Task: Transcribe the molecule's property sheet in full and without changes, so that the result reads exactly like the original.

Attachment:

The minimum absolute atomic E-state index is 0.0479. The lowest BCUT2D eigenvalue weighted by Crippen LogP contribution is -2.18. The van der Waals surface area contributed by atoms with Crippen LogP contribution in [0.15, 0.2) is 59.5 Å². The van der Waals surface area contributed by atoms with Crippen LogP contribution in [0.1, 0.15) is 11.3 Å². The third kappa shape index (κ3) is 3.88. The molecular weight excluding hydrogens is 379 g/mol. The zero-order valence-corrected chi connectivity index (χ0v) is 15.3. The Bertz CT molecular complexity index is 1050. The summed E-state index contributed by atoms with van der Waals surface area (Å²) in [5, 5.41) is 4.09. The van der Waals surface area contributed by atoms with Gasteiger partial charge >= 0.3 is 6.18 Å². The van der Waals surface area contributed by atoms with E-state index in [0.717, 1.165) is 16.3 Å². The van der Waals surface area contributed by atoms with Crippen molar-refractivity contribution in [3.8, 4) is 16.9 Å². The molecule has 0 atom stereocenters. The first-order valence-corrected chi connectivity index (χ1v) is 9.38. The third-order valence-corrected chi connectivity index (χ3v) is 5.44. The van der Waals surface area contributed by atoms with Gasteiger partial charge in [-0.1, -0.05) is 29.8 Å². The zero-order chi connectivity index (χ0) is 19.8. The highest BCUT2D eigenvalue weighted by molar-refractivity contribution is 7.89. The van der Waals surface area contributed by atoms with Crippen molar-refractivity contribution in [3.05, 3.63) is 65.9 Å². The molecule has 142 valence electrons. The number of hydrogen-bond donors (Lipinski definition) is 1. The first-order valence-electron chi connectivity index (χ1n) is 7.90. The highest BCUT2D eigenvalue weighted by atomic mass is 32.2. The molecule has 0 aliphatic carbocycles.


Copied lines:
The minimum absolute atomic E-state index is 0.0479. The lowest BCUT2D eigenvalue weighted by Crippen LogP contribution is -2.18. The van der Waals surface area contributed by atoms with Crippen LogP contribution in [0.15, 0.2) is 59.5 Å². The van der Waals surface area contributed by atoms with Crippen LogP contribution in [0.1, 0.15) is 11.3 Å². The third kappa shape index (κ3) is 3.88. The molecular weight excluding hydrogens is 379 g/mol. The zero-order valence-corrected chi connectivity index (χ0v) is 15.3. The Bertz CT molecular complexity index is 1050. The summed E-state index contributed by atoms with van der Waals surface area (Å²) in [5, 5.41) is 4.09. The van der Waals surface area contributed by atoms with Gasteiger partial charge >= 0.3 is 6.18 Å². The van der Waals surface area contributed by atoms with E-state index in [0.717, 1.165) is 16.3 Å². The van der Waals surface area contributed by atoms with Crippen molar-refractivity contribution in [3.8, 4) is 16.9 Å². The molecule has 0 atom stereocenters. The first-order valence-corrected chi connectivity index (χ1v) is 9.38. The third-order valence-corrected chi connectivity index (χ3v) is 5.44. The van der Waals surface area contributed by atoms with Gasteiger partial charge in [-0.1, -0.05) is 29.8 Å². The zero-order chi connectivity index (χ0) is 19.8. The highest BCUT2D eigenvalue weighted by molar-refractivity contribution is 7.89. The van der Waals surface area contributed by atoms with Crippen molar-refractivity contribution in [3.05, 3.63) is 65.9 Å². The molecule has 142 valence electrons. The number of hydrogen-bond donors (Lipinski definition) is 1. The first-order valence-electron chi connectivity index (χ1n) is 7.90. The highest BCUT2D eigenvalue weighted by atomic mass is 32.2. The molecule has 0 aliphatic carbocycles.